Bussers, Food Runners, Server Assistants-When you are assisting serving a large party or bringing the food out to a server, you must ensure that the order is correct and complete before returning to the kitchen. It is very frustrating for a server to be standing at a table about to serve a group of 10 or more and he sees that there is an item that is missing or incorrect but the food runner, the busser, and the server assistant are all nowhere to be found. He is now feeling stranded, abandoned. He still has to serve each of these guests and he knows that some item is missing. Did the kitchen forget to plate it up? To put it on the tray? Did he, the server forget/neglect to put the order in? Precious seconds are ticking as he knows that at least one guest will have to wait for his or her order to be made. Communication is so key in this situation. The server is depending upon their busser or assistant to help things go smoothly. Teamwork is absolutely vital in this situation.
Anticipate your guests needs If the glass is half full and it’s a free refill item-water, iced tea, soda, coffee-please don’t wait for the guest to ask-offer to refill. If you are serving dishes to be served family style, please provide serving spoons, forks, tongs. Don’t wait to be asked. Provide spoons for sauces. Be proactive. Your guests will be very grateful for your forethought.
Pre-buss Both Servers and Bussers need to be on the top of their game with this. Many times with group service there is a lack of attention to detail of clearing unused, unneeded or dirty items from the table. You’ve done amazing in service thus far. Keep up the high standard of excellence by clearing unwanted items off the table. You may think it’s a small thing. I promise you it makes a huge impact.
Communicate effectively with the kitchen. As much as possible, make every effort to serve ladies first. If that is not possible on the entrees-certainly you can ensure that ladies are served their initial drinks first, and their salads. It is still proper in 2018 to serve ladies first. Please endeavor to make this happen.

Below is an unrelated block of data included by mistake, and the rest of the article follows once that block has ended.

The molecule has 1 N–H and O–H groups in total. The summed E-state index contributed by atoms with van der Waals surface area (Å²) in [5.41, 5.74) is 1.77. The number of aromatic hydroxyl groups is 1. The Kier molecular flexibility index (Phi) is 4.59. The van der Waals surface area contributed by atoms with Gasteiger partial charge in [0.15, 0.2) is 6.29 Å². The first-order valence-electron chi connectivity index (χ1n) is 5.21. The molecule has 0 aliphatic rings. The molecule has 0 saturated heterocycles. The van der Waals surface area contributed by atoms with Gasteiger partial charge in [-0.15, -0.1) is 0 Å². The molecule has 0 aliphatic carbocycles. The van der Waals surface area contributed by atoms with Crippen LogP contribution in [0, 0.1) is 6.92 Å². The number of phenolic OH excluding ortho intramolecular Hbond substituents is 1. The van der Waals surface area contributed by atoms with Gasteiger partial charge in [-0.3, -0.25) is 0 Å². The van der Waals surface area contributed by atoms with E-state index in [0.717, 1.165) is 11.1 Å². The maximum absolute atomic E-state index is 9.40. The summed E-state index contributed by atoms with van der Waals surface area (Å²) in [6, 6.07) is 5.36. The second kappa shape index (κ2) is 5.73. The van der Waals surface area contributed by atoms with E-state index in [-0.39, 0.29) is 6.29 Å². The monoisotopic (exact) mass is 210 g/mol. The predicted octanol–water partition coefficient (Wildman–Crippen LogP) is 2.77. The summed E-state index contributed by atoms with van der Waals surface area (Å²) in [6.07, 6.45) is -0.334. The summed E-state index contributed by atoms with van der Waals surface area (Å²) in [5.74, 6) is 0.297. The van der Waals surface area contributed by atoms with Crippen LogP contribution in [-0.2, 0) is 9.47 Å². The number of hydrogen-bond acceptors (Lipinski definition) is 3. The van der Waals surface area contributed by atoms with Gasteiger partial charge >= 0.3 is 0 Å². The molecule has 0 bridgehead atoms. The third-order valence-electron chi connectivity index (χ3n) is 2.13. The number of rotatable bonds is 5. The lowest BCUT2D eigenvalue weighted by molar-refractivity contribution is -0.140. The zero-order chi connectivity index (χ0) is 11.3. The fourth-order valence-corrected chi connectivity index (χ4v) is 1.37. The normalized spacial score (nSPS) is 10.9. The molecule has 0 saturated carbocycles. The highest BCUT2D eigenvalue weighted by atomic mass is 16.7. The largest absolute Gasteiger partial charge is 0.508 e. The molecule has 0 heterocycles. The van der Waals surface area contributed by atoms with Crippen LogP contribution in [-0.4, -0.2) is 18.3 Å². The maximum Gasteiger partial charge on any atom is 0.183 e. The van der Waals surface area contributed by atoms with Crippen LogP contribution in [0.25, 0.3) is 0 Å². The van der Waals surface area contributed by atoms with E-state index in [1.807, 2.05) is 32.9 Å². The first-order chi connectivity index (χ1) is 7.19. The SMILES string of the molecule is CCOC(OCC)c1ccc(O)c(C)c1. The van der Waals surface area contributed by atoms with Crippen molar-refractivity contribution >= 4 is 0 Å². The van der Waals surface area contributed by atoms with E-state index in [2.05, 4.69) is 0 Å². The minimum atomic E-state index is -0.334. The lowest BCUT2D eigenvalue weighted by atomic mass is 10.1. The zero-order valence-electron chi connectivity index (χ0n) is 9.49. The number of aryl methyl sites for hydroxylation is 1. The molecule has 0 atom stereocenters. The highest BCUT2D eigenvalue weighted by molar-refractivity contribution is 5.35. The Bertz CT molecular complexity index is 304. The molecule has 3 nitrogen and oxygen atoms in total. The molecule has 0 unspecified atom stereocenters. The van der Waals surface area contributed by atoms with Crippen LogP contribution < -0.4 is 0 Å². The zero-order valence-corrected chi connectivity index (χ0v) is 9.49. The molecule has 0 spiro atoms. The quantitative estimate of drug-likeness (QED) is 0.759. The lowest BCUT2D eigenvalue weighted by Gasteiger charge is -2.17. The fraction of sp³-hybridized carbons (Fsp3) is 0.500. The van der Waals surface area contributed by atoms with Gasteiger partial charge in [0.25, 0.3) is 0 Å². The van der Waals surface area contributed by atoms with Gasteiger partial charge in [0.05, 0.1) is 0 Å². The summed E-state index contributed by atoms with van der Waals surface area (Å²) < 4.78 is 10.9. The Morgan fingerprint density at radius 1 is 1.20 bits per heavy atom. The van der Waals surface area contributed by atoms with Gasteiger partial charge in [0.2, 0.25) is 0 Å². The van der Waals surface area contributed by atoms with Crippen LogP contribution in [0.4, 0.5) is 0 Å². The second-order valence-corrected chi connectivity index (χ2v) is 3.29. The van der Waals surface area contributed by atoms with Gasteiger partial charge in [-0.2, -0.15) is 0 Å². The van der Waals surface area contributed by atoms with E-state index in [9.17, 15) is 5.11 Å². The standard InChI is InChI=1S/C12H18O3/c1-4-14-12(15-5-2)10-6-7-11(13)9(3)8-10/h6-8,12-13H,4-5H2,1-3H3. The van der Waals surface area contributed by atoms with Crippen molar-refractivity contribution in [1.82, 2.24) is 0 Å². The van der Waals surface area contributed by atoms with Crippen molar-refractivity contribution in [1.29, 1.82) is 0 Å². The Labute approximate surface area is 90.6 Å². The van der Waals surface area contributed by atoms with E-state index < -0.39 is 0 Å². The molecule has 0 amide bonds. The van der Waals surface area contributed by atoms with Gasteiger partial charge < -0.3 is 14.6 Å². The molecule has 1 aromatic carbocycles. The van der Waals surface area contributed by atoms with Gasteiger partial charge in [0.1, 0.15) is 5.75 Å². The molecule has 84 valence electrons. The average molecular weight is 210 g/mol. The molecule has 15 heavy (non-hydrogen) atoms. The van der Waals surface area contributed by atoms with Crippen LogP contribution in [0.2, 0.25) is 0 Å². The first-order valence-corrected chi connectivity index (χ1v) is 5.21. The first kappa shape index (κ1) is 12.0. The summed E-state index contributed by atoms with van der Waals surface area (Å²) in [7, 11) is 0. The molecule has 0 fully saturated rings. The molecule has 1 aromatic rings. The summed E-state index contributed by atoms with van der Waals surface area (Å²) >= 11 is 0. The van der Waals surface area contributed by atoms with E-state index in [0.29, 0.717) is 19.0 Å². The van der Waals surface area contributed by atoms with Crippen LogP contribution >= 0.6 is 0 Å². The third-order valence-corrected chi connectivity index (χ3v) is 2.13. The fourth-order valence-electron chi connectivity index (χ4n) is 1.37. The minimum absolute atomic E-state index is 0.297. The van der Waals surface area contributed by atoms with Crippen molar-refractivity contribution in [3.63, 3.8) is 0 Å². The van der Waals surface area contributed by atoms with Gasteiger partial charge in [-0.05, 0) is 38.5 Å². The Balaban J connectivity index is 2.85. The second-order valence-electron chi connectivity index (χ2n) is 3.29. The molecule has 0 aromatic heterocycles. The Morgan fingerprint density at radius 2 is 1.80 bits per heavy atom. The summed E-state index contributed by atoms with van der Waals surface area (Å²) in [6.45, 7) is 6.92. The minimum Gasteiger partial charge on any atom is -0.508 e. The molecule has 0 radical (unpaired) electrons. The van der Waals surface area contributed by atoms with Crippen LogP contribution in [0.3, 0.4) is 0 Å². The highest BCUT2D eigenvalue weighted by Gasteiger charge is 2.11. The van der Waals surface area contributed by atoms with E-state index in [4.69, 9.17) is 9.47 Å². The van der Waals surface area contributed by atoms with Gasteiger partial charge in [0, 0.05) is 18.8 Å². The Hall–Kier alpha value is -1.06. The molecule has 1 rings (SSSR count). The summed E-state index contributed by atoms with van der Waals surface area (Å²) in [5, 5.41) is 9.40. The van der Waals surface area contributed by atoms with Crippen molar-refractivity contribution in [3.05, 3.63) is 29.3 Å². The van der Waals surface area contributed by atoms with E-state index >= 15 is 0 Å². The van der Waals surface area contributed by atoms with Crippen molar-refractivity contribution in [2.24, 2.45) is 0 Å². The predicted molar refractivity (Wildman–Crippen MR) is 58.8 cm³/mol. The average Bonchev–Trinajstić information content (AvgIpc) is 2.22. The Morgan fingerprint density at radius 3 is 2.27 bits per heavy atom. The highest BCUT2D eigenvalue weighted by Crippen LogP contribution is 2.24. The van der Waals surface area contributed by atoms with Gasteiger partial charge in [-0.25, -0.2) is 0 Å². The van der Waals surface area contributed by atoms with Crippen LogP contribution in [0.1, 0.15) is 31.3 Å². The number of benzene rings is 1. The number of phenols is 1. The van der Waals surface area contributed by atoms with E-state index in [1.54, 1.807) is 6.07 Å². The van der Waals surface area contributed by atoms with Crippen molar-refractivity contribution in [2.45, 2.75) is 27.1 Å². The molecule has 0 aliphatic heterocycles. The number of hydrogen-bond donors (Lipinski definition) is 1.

Management-One challenge that happens during the Holiday Season is that when restaurants are booked with so many parties, they sometimes tend to be understaffed. I’ve been places where one server is serving 25, 30 or more guests all by herself. That is not great service. There is no way to provide WOW! Service if you are stretching your staff so thin. Of course every restaurant is different but no server should be taking that large of a party alone. It would be better to have 2 or 3 servers share the duties of a large group and then for each server to also have a couple of smaller tables that are seated staggered in time. Yes, this is stressful for you. Yes, making schedules work is a challenge. But it is also your most lucrative time of year. You must lead by example with a sincere desire to make every guest’s experience at your establishment a positive and memorable one.
Touch Tables– As a manager, one of your roles and a vital one is to engage your guests and ensure their great experience. Don’t be that manager that stays in the office and only emerges when a complaint comes to you. You have a great team but they need your presence and support. Though it may be stressful, this can be a fun, exciting, enjoyable Holiday Season for everyone, guests, staff and management alike.
Happy Holidays and Merry Christmas!!
Thank you for reading!! I know it’s been a while. I appreciate all my Soupfly Readers from all around the world. Thank you for your loyal support. Please feel free to share your comments.
Christoff J. Weihman
If you are inspired to up your Customer Service game, I invite you to order a copy of my book, Getting to WOW! Everybody WINS with 5 Star Service or my new one, The Customer Experience, (a Number 1 Amazon Best Seller) please go here.
Welcome Back to Soupfly!
It’s been a while and I’ve missed you all. Here is a fresh serving of Soupfly for you to enjoy!
Breaking Free of the Mediocre Mindset (Choosing and Using Better Words)
Words have power. They have the power to affect us. Positively or negatively. The words we say. And even the words we think. Our words affect our mindset, which in turn affect our feelings and inform the actions we take. Words spoken and unspoken. Conscious and unconscious. Our words affect the people we speak them to. Words carry energy.
I have noticed for some time now that there is an overall lax in the workplace in terms of the way people communicate to and with customers. Every day, in so many interactions, we hear service professionals being very non-intentional with their words. Saying the same thing over and over to customer after customer. Do we even give any conscious thought to the words we speak?